This week’s readings:
Isaiah 55:6-9 Philippians 1:20-24, 27(a)
Psalm 145:2-3, 8-9, 17-18 Matthew 20:1-16(a)
I feel like our society is in a really weird place right now. We have an entire generation of Americans who have decided they want to decide for themselves what is “fair” and “right” and they will throw a fit if they don’t get it. In fairness, we’ve probably always been this way, we humans. We’ve kind of always acted like we’ve known better and we’re smarter and cooler and such than those who have come before us.
I mean, Adam and Eve thought that as well, in a sense. God created them and put them in this perfect place in perfect relationship with Himself and the world He had created for them. All they had to do was live as He said. But they knew better.
For a long time I would read the parable from this week’s gospel and just be flummoxed as to how I was supposed to think about it. I mean, on the surface, it just doesn’t seem right. It seems like the guys who worked all day got screwed in this deal. And I really struggled with Jesus saying, “The kingdom of heaven is like this…”
I was like, hold on, this doesn’t seem right. How could the Kingdom of Heaven be so unfair? I mean, isn’t that what we say in our hearts? Isn’t that what Adam and Eve thought after the serpent deceived them?
This doesn’t seem fair.
Why can’t we eat from this tree?
Why am I slaving all day in the sun and only getting paid this?
I pray and “put good things in” as far as the world is concerned. I’m a good person. Why is this happening?
This doesn’t seem fair.
Who does God think He is? He owes me!
Am I the only one that thinks like this sometimes?
This parable is like that. I mean, we read it and we agree with the guys that were complaining. But the fact is that they had a deal. They had an agreement that was just and right. I find it poignant that the “landowner” says,
“What if I wish to give this last one the same as you? Or am I not free to do as I wish with my own money? Are you envious because I am generous?”
That hits hard, doesn’t it? Have we asked ourselves that question? When things “work out” for others and not for us, are we envious because God is generous?
Then we read the Psalm for the day and we are reminded,
“The LORD is gracious and merciful, slow to anger and of great kindness. The LORD is good to all and compassionate toward all his works. The Lord is near to all who call upon him. The LORD is just in all his ways and holy in all his works.”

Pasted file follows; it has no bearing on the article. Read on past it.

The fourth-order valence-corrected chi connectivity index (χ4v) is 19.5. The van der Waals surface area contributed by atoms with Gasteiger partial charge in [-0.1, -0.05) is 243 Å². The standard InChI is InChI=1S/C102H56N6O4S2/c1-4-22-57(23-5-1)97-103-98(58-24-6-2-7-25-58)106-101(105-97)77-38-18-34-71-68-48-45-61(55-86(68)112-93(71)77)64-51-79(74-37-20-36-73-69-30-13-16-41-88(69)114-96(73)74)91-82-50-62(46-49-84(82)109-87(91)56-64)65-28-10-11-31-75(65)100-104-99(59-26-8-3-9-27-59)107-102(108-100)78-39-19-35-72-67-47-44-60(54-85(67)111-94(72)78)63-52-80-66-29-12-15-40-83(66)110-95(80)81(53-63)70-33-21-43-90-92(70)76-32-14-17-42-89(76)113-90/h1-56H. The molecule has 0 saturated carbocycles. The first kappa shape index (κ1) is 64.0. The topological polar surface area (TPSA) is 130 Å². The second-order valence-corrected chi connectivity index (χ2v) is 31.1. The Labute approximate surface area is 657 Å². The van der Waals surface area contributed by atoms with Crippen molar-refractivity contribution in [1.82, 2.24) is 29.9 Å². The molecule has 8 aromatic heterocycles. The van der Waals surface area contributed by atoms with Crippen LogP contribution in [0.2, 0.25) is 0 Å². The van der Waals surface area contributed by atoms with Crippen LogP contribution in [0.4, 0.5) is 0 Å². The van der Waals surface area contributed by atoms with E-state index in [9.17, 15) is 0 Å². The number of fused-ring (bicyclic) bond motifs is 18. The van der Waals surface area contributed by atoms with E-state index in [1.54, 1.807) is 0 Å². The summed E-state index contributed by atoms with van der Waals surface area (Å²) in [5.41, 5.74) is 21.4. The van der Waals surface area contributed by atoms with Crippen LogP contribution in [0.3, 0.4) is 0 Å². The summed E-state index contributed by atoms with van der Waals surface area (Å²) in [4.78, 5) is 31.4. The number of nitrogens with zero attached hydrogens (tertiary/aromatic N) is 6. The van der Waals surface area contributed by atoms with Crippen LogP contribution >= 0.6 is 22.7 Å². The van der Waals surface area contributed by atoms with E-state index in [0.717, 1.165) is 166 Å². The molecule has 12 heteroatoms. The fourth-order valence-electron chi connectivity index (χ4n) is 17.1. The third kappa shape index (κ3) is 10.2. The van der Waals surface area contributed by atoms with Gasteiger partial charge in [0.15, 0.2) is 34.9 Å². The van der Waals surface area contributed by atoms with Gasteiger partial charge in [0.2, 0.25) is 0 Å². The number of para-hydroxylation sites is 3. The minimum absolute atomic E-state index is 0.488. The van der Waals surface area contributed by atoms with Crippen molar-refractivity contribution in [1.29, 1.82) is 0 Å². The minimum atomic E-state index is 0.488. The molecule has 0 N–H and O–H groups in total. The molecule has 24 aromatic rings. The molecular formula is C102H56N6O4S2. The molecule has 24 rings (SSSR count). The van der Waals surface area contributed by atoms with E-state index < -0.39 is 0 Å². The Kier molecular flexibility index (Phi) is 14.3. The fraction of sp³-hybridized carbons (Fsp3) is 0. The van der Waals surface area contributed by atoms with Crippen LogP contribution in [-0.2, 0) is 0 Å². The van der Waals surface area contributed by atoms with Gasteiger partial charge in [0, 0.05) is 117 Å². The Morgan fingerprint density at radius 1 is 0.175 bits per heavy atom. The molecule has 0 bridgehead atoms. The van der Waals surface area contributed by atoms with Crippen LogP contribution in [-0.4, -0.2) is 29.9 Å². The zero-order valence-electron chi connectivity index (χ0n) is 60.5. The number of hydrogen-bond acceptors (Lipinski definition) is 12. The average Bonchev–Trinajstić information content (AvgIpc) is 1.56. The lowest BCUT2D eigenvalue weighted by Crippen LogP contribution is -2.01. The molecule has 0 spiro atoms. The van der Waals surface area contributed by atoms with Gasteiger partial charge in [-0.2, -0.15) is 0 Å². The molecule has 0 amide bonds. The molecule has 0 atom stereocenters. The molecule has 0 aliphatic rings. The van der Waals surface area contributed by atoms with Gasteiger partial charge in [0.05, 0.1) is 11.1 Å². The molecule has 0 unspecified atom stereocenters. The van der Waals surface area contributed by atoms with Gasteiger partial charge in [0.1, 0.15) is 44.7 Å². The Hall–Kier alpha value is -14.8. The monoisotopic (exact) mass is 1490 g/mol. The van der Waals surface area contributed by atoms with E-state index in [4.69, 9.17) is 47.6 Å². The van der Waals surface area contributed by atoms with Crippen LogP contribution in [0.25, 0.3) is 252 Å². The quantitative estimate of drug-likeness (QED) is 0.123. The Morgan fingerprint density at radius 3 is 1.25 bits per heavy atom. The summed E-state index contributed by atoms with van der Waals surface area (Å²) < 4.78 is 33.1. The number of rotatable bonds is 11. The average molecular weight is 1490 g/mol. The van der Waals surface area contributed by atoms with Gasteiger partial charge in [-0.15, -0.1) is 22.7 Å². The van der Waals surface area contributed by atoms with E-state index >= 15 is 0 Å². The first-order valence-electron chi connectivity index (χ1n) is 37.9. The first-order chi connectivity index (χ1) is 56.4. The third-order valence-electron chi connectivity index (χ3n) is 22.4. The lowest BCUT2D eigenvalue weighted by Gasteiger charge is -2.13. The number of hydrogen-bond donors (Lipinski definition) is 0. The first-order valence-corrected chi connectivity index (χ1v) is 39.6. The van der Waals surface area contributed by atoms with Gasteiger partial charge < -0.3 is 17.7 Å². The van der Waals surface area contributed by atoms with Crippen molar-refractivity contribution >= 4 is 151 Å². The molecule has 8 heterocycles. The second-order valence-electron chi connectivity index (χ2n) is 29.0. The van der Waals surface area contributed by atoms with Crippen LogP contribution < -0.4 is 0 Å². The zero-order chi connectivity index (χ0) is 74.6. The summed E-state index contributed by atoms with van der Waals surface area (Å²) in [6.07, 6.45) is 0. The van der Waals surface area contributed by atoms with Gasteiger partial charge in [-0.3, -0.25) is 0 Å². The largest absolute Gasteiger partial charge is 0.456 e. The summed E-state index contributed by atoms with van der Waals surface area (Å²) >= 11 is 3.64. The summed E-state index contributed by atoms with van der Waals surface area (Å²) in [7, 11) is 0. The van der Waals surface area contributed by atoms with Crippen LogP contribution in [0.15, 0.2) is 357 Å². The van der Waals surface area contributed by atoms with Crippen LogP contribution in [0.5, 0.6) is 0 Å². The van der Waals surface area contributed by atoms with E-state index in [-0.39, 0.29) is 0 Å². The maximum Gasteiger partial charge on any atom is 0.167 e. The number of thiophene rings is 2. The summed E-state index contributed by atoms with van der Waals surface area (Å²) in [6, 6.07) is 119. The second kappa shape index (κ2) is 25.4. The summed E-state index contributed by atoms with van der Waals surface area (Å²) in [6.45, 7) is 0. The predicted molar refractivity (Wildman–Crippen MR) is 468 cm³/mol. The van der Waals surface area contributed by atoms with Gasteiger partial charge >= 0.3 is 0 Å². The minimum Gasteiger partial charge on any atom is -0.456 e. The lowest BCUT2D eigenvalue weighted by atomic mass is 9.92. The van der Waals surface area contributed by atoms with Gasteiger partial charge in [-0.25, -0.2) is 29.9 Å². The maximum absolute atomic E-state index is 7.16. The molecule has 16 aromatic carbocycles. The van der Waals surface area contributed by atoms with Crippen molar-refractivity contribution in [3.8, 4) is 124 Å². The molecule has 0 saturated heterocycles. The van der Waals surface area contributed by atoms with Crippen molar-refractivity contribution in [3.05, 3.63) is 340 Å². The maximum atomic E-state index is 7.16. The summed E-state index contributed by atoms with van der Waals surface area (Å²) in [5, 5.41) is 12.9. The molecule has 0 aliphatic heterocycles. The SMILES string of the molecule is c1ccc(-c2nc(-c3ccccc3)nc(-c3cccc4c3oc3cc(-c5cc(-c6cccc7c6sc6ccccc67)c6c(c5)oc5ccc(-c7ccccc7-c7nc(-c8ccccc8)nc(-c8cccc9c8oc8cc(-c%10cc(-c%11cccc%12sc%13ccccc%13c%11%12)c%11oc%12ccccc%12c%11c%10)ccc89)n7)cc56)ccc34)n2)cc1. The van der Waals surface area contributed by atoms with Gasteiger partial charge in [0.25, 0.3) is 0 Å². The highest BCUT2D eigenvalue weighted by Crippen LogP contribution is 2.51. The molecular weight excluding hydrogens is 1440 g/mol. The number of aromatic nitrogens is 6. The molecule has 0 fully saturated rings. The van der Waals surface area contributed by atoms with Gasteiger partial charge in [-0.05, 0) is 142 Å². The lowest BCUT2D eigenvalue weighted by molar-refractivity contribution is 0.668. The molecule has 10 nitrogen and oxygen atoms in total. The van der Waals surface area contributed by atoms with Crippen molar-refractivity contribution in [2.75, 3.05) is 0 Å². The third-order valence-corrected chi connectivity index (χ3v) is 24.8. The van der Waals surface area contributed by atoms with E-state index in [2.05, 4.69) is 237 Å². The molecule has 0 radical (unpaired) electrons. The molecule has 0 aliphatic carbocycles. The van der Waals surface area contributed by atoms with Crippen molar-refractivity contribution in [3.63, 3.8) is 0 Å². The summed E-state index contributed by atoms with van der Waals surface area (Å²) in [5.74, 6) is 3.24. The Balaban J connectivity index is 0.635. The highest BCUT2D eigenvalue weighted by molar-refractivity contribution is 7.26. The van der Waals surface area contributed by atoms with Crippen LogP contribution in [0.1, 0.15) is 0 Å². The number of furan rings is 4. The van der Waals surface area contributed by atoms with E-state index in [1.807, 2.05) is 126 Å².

We’re tempted to look at things as we want them and we think God is unkind to us. The Psalmist reminds us that, despite what we “feel,” God is indeed kind and merciful and gracious. How can that be, we ask, when things aren’t working out in a way that we think is fair?
Because God is not like us. I fear we too often put God in our human shaped box. We expect Him to be like us and He is nothing like us. The prophet Isaiah reminds us in this week’s OT reading,
“Seek the LORD while he may be found, call him while he is near. Let the scoundrel forsake his way, and the wicked his thoughts; let him turn to the LORD for mercy; to our God, who is generous in forgiving. For my thoughts are not your thoughts, nor are your ways my ways, says the LORD. As high as the heavens are above the earth, so high are my ways above your ways and my thoughts above your thoughts.”
He is not like us. We are not like Him.
We say we want fair.
We really don’t want fair. We want mercy. Mercy isn’t fair. Fair would be an eternity separated from God’s mercy (we call this Hell). God’s mercy is a gift that we don’t get to negotiate. Because He is the giver of the gift, it is His to give as He wills. If we’re honest, the ingratitude expressed by the workers in the parable is ours also. We want the gift of salvation but we want to negotiate the terms of that salvation.
His ways are not our ways. God gives as He wills, not as we will.
And that is a very good thing!
Thanks be to God for His great mercy toward us!